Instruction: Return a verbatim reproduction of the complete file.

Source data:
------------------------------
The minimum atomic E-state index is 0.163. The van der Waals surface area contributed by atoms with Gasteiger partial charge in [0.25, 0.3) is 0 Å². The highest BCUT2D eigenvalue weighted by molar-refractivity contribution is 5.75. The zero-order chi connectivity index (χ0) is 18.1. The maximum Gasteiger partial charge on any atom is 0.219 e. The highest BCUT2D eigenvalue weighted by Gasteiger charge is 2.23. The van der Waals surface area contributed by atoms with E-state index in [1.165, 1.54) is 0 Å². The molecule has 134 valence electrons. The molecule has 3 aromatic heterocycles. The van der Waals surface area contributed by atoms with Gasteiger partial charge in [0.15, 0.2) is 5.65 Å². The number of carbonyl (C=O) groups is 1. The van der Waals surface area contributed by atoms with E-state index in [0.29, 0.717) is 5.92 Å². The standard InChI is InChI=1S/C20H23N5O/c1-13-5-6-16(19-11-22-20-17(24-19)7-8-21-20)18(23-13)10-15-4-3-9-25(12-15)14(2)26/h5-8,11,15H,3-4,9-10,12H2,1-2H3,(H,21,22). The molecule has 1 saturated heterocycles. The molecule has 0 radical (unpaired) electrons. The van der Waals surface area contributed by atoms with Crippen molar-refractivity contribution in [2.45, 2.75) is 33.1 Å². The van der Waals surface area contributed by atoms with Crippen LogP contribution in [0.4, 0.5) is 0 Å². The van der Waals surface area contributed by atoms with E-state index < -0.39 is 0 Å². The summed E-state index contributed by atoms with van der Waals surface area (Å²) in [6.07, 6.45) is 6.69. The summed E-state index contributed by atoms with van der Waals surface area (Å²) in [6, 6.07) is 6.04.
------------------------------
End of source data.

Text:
The minimum atomic E-state index is 0.163. The van der Waals surface area contributed by atoms with Gasteiger partial charge in [0.25, 0.3) is 0 Å². The highest BCUT2D eigenvalue weighted by molar-refractivity contribution is 5.75. The zero-order chi connectivity index (χ0) is 18.1. The maximum Gasteiger partial charge on any atom is 0.219 e. The highest BCUT2D eigenvalue weighted by Gasteiger charge is 2.23. The van der Waals surface area contributed by atoms with E-state index in [1.165, 1.54) is 0 Å². The molecule has 134 valence electrons. The molecule has 3 aromatic heterocycles. The van der Waals surface area contributed by atoms with Gasteiger partial charge in [0.15, 0.2) is 5.65 Å². The number of carbonyl (C=O) groups is 1. The van der Waals surface area contributed by atoms with E-state index in [0.29, 0.717) is 5.92 Å². The standard InChI is InChI=1S/C20H23N5O/c1-13-5-6-16(19-11-22-20-17(24-19)7-8-21-20)18(23-13)10-15-4-3-9-25(12-15)14(2)26/h5-8,11,15H,3-4,9-10,12H2,1-2H3,(H,21,22). The molecule has 1 saturated heterocycles. The molecule has 0 radical (unpaired) electrons. The van der Waals surface area contributed by atoms with Crippen molar-refractivity contribution in [2.45, 2.75) is 33.1 Å². The van der Waals surface area contributed by atoms with Crippen LogP contribution in [0.4, 0.5) is 0 Å². The van der Waals surface area contributed by atoms with E-state index < -0.39 is 0 Å². The summed E-state index contributed by atoms with van der Waals surface area (Å²) in [6.07, 6.45) is 6.69. The summed E-state index contributed by atoms with van der Waals surface area (Å²) in [6, 6.07) is 6.04.